SCOTTSBLUFF, Neb. (KNEP) Registration is open to become a master gardener or to get re-certified. Master Gardeners receive training from Nebraska Extension faculty and staff in many horticulture-related topics. Then contribute time as Extension volunteers.
The event’s representative in the panhandle is Gary stone. He has been working at the local extension for years and specializes in horticulture, water conservation, and some crop systems.
“It's a chance for them to gain more education. How to garden better how to raise trees and shrubs better, how to take care of their lawns,” said Stone.
The three stateside sessions will be take place Tuesday evenings and will be available online:
Feb. 12: Wildlife in the Landscape, presented by Dennis Ferraro, UNL Herpetologist.
Feb. 19: Your Landscape Environment and Weather Ready Landscapes, presented by Extension Educators Elizabeth Killinger and Terri James.
Feb. 26: Secrets of Service for Master Gardeners, presented by Community Vitality Specialist Cheryl Burkhart-Kriesel and Nebraska Extension Educator Jessica Jones.
Daytime classes will take place Mondays at the Panhandle Research and Extension Center at Scottsbluff, except for the Feb. 4 training, which will take place at the North Platte Natural Resources District Office.
The daytime topics are designed for advanced Master Gardeners; however, they are open to everyone:
Jan. 28: GMOs – What They Are and How They Affect You, or Not, presented by Leah Sandall, Extension Educator; Review of Nebraska Master Gardener Forms and Time Keeping, presented by Karen DeBoer, Extension Educator; How to Write PSAs, presented by David Ostdiek, UNL Communication/Technology Associate; Master Gardener Community Projects – Where You Can help Out, presented by Laurie Zitterkopf and Elaine Pile, Master Gardeners.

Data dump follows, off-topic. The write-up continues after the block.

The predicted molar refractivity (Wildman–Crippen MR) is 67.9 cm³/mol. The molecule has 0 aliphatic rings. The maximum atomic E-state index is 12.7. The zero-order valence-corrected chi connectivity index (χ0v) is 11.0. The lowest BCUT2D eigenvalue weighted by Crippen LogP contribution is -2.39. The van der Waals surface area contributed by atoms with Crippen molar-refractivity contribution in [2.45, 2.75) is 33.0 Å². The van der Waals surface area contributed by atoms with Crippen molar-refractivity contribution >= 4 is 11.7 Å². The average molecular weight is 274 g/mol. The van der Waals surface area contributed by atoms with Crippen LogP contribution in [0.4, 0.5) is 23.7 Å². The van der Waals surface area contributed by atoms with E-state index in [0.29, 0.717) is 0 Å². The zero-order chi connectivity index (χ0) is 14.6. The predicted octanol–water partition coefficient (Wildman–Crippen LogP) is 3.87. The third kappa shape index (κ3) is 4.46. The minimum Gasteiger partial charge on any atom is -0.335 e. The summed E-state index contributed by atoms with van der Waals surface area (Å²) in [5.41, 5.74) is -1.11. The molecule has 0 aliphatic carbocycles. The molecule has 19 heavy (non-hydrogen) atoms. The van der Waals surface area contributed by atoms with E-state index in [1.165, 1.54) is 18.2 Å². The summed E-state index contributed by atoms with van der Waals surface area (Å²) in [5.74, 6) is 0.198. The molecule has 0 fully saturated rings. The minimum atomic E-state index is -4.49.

Feb. 4 (at North Platte NRD office): North Platte NRD Greenhouse and Tour, presented by Barb Cross and Jenifer Berge Sauter of NPNRD; NRD Tree Planting Program by Todd Filipi of NPNRD; and Proper Selection and Use of Tree and Shrub Tools, presented by Amy Seiler, City of Gering Director of Parks and Recreation.
Feb. 11: Compost, Composting and How to Use it, and How to Amend Soils, presented by Nebraska Extension Educator David Lott; Vegetable Gardens – Design, Layout, and How and When to Fertilize and Water, presented by Nebraska Extension Educator David Lott.
Feb. 18: Grass and Broadleaf Weeds in Our Landscape, plus Weed ID and Quiz, presented by UNL Integrated Weed Management Specialist Nevin Lawrence; and Nebraska Invasive Species – More than Plants, presented by Nebraska Extension Educator Gary Stone.
Individual sessions are only $15. The session at NRD is $20 and includes lunch.
Participation is $40 for the three statewide sessions, $40 for the four sessions in Scottsbluff, or $55 to attend all sessions.
And, for an additional $106 fee, Master Gardeners receive at t-shirt, Master Gardener manual, and name badge.
Applicants should be nineteen or older, interested in learning about horticulture, and be willing to commit to the training and volunteer process.
Volunteer tasks may involve giving horticulture presentations to community organizations, assisting with garden projects, judging horticulture exhibits at county and state fairs, and more.
Stone said there are a few thing gardeners can do to get a jump on the season. “Planning for gardens.”
“If they have a map of their gardens from the previous year it's a great way to know where they can and can't plant certain crops. You do not want to follow peppers on peppers or corn on corn, you want to move things around in your garden.”
To sign up for the program, call your local Nebraska Extension County Office, or pick up a brochure from Extension offices in Scottsbluff, Alliance or Sidney.
The brochure has a registration form that needs to be completed and returned by Jan. 28.
You can also download it at the Panhandle Center website, https://panhandle.unl.edu